I grew up living in a townhouse on the corner of a street predominantly populated by immigrants and refugees. My parents, immigrants themselves, found comfort living closely to others that shared life experiences similar to their own. Across the street from my home was the oasis of my childhood: two trailers hitched together creating a makeshift community center, a swing set, and a basketball court with precariously dangling mesh.
Every Friday evening my mother would host a casual dinner party in our home for a dozen of her friends, a community affair of sorts. And every Friday I found myself tiptoeing stealthily past the congregation – enlisting all the covert maneuvers a fourth grader could muster – to make an exit without making a scene. Getting caught meant enduring the most unfavorable of fates: exchanging pleasantries with a room full of cackling women and a dozen wet kisses planted on each of my cheeks. Besides, I could hardly wait to reach my oasis.
My closest friends all grew up in similar townhouses on the same street. We grew up children of immigrants and refugees, although that never defined us, not back then at least. Every Friday evening our mothers would gather under a single roof, pouring cups of scented herbal teas and sharing conversations by the spoonful. And every Friday evening my friends and I would gather under the roof of our community center, exchanging coloring utensils and sharing bewildering anecdotes.
Back then we all knew each other by name, the old and the young. We were bound by an unspoken desire to recreate the communities we had lost in past lives, in past worlds. Every smiling face was a gentle reminder that we belonged to something far greater than ourselves.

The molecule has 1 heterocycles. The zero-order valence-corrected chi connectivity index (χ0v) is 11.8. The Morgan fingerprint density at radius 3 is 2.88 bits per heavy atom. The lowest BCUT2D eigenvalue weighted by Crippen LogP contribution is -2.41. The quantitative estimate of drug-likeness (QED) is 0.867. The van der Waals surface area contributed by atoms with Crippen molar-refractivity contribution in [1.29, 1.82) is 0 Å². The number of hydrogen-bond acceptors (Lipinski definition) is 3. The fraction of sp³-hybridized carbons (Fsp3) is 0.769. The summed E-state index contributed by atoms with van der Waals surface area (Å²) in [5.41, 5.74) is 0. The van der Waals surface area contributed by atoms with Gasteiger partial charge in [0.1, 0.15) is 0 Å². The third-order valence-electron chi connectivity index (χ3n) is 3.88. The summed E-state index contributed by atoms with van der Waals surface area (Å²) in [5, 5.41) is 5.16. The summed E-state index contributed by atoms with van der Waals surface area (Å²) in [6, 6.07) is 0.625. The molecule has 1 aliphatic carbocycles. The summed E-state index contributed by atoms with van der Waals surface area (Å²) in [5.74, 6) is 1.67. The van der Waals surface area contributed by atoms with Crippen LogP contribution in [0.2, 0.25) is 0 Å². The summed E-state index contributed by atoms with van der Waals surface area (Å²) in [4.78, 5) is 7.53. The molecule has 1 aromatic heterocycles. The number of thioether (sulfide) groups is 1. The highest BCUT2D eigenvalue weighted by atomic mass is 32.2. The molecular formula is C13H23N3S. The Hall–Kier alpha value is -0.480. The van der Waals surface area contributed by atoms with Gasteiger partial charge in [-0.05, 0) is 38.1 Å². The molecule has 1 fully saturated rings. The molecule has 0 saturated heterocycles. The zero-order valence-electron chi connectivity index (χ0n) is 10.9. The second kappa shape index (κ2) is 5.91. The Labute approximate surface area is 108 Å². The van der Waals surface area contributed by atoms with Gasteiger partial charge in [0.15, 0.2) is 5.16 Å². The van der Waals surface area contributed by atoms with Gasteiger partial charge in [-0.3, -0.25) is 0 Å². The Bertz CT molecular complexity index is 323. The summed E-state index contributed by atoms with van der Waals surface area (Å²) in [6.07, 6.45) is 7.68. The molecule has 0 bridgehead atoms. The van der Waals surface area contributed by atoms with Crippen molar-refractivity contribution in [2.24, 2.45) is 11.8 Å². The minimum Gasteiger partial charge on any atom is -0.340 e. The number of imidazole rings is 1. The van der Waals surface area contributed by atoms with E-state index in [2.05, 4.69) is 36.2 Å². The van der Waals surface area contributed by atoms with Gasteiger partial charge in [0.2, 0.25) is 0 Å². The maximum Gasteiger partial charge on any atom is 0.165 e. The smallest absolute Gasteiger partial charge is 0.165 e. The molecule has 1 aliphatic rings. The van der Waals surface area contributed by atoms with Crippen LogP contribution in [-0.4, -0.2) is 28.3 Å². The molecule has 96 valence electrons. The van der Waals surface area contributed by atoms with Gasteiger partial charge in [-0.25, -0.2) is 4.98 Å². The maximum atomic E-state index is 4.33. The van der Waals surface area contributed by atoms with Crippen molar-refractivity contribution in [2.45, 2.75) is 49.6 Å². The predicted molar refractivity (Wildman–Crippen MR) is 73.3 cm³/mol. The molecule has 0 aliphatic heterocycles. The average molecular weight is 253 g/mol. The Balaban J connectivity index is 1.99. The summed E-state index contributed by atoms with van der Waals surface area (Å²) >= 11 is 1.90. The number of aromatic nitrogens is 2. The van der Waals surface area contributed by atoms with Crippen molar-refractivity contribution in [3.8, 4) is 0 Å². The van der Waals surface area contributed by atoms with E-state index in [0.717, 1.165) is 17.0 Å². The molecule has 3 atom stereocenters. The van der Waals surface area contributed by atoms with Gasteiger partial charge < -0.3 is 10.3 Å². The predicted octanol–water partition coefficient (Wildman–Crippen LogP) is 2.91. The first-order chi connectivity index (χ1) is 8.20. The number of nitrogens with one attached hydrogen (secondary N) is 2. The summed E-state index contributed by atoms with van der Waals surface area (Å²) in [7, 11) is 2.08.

A decade later I find myself living in a semi-detached house on the corner of a suburban street predominantly populated by strangers. I have since outgrown my oasis, and have replaced it reluctantly with public transit and part-time jobs. Our neighbors don’t know our names; we have yet to exchange pleasantries in all the years that I’ve lived here.
This is not a street of immigrants. Perhaps we are alone in our migrations. This street is lined with polished homes, mowed lawns and closed doors. The subdued silence of Friday evenings is a chronic reminder of my dwindling sense of community.
But what exactly is community? I ask this only because I seek it everywhere I go. Perhaps my definition of community was naïvely conflated with the carefree joys of childhood. Perhaps there is far more to community than shared meals, wet kisses and makeshift community centers.
The community I knew was built on shared smiles and shared sacrifices. It embraced our collective differences and thrived off of a mutual commitment to care for, and protect one another. My community was the safest place in the world, where no one was ever made to feel like a stranger.
Maybe a community is defined by none of these things. Maybe it is defined by all of them. The only thing I know for certain is that I am forever indebted to my community for making me the person that I am, and I can hardly wait to find my oasis again.